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1A marine crustacean with an external shell, which attaches itself permanently to a variety of surfaces. Barnacles feed by filtering particles from the water using their modified feathery legs.
parasite, clinger, bloodsucker, cadger, passenger, layaboutView synonyms
- ‘Divers have to look out for the barnacle covered surfaces and sea urchins as they explore the various levels of the King Cruiser.’
- ‘While some animals are sedentary, such as barnacles and sponges, most are quite able to move around.’
- ‘For example, barnacles (whelk prey) may be more susceptible to short-term food deprivation than mussels (sea star prey) because of their small size.’
- ‘In coastal areas, they eat mussels, barnacles, and limpets.’
- ‘This can take the form of weed, hard animals such as mussels, oysters and barnacles, or mobile animals which ‘catch a lift’ on ships.’
- ‘At low tide, you can see all of the shells and barnacles between the low and high water marks.’
- ‘Most boat owners apply anti-foul paint to prevent barnacles and other marine growth from attaching itself to the underwater hull.’
- ‘We sampled summer daytime low-tide temperatures of rock surfaces, anemones and barnacles.’
- ‘Striking against their surroundings, markings of where barnacles and other marine life had been scraped off were prevalent on the outer walls, testament to the annoyances of underwater living.’
- ‘Fouling organisms such as algae, mussels, sea squirts, and barnacles have historically been a problem and continue to cost the boating industry tens of millions of dollars each year.’
- ‘Moreover, by attaching rocks that held a solitary barnacle to rocks that held twenty or more, Mauck and Harkless forced solitaries to become part of a group.’
- ‘Near the surface on the upper parts of the jetty piles are barnacles; the empty shells serve as shelters for small blennys.’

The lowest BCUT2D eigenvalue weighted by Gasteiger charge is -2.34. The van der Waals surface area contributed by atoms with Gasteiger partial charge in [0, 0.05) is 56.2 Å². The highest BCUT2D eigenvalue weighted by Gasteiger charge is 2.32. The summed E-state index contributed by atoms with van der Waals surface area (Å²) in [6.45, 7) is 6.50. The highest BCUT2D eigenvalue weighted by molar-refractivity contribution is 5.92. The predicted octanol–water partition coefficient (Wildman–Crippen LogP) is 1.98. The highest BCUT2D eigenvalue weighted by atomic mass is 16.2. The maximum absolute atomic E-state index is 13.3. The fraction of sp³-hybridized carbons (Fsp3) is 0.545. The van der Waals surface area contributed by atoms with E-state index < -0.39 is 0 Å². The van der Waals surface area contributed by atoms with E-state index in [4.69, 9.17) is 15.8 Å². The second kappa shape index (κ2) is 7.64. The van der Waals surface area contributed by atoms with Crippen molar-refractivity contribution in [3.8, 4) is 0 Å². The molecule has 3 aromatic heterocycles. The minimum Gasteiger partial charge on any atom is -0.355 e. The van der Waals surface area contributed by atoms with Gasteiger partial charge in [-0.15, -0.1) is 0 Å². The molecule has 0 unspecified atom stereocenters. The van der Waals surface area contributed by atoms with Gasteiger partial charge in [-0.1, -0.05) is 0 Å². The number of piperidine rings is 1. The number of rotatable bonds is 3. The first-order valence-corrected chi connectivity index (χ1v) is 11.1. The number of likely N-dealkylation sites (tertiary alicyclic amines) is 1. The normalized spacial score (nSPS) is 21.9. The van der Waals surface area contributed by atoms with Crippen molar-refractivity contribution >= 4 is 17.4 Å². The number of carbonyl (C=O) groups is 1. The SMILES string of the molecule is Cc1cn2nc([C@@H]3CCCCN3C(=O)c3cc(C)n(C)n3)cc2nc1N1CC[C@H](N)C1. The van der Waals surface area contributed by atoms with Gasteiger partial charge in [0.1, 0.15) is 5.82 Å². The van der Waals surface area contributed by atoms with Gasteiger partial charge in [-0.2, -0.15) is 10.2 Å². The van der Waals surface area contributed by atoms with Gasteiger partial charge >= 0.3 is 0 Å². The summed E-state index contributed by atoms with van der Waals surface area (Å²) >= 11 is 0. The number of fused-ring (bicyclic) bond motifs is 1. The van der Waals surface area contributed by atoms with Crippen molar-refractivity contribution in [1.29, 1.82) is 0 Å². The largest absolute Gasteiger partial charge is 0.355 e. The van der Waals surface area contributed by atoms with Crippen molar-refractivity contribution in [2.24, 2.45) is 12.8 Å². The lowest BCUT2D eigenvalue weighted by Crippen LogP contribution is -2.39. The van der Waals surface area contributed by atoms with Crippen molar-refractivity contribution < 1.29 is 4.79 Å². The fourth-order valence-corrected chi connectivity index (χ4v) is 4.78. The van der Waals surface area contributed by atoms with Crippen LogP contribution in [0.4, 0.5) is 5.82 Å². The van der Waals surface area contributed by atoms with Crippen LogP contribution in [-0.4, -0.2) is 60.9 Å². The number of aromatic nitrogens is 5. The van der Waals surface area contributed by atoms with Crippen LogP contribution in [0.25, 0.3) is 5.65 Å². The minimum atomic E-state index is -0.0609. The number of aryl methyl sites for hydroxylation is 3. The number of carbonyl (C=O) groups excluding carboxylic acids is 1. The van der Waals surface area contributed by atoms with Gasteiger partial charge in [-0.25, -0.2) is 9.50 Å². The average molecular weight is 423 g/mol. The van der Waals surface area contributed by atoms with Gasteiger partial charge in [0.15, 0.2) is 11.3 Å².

- ‘Most starfish are predators, feeding on sessile or slow-moving prey such as mollusks and barnacles.’
- ‘Yale researchers say a chemical used to protect marine vessels against barnacles clinging to their hulls may be doing damage to the hearing of whales and other mammals.’
- ‘The whale raised its nose toward me, and I could see barnacles on it, with their feathery legs straining the water.’
- ‘Therefore, barnacles have only a very little effective contact surface on which they stick.’
- ‘Since both seastars and whelks feed most intensively on barnacles and mussels, they clearly co-occupy the predator guild in this community.’
- ‘Then they asked were they fresh water barnacles or salt water barnacles.’
- ‘Many species, including lobsters, crayfish, barnacles, and crabs are important to human economies, some very much so.’
- ‘Sloths and barnacles are derived from mobile ancestors, implying that selection sometimes favors reduced mobility of animals.’
- 1.1 Used figuratively to describe a tenacious person or thing.‘buses careered along with men hanging from their doors like barnacles’
- ‘I am offering an ethic of authenticity, removing all excuses that some philosophers attach to us like barnacles, blaming parents, climate, social class, whatever.’
- ‘From that hour I clove to Queequeg like a barnacle; yea, till poor Queequeg took his last long dive.’
- ‘Although this design approach was abandoned fairly quickly, the class name stuck, kind of like a barnacle.’
- ‘He carries his back muscles like a burden, and his head is attached to his shoulders like a barnacle to an ocean rock.’
- ‘She latches onto him like a barnacle and burrows under his skin like a tick, while he sputters protests and offers weak resistance.’
- ‘I had found myself clinging like a barnacle to a splintered oak beam.’
- ‘Our story starts with Sarah, a self involved and rather whiny teen, desperately convinced of her own maturity yet clinging to childhood like a barnacle.’
- ‘The strings attach themselves like barnacles to Fripp's guitar and refuse to be shaken loose.’
- ‘Once placed in my arms hed attach himself like a barnacle to a hull.’
- ‘Like a barnacle, Bud's sticks to the dock, hidden from view.’
- ‘But last year, I had one babe all over me like a barnacle.’
- ‘Stuck like a barnacle to his home, he relied on people sending him their barnacle collections by post.’
- ‘Too uncertain to advance with a raise, or retreat with a fold, I called, fastened to this pot like a barnacle.’
- ‘The one quality that they all shared, in the end, was stickability - the determination to cling to office with the tenacity of barnacles clinging to a crumbling wreck.’
Late 16th century: from medieval Latin bernaca, of unknown origin. In Middle English the term denoted the barnacle goose, whose breeding grounds were long unknown and which was believed to hatch from the shell of the crustacean to which it gave its name.
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